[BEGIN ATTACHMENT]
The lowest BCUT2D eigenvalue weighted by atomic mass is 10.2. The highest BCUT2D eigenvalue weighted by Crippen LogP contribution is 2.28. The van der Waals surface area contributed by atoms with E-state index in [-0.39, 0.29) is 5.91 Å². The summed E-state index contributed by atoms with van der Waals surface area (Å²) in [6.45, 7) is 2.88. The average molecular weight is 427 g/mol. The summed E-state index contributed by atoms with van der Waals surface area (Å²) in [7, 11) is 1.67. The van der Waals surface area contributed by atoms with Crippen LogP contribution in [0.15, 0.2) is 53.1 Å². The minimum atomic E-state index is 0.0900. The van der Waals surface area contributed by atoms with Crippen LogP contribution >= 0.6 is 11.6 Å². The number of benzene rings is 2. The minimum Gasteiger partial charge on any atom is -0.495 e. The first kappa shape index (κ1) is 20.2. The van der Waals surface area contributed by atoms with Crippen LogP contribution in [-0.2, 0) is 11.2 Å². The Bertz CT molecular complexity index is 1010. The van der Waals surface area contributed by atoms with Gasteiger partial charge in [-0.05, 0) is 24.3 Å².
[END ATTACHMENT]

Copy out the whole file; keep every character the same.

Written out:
The lowest BCUT2D eigenvalue weighted by atomic mass is 10.2. The highest BCUT2D eigenvalue weighted by Crippen LogP contribution is 2.28. The van der Waals surface area contributed by atoms with E-state index in [-0.39, 0.29) is 5.91 Å². The summed E-state index contributed by atoms with van der Waals surface area (Å²) in [6.45, 7) is 2.88. The average molecular weight is 427 g/mol. The summed E-state index contributed by atoms with van der Waals surface area (Å²) in [7, 11) is 1.67. The van der Waals surface area contributed by atoms with Crippen LogP contribution in [0.15, 0.2) is 53.1 Å². The minimum atomic E-state index is 0.0900. The van der Waals surface area contributed by atoms with Crippen LogP contribution >= 0.6 is 11.6 Å². The number of benzene rings is 2. The minimum Gasteiger partial charge on any atom is -0.495 e. The first kappa shape index (κ1) is 20.2. The van der Waals surface area contributed by atoms with Crippen LogP contribution in [-0.2, 0) is 11.2 Å². The Bertz CT molecular complexity index is 1010. The van der Waals surface area contributed by atoms with Gasteiger partial charge in [-0.05, 0) is 24.3 Å².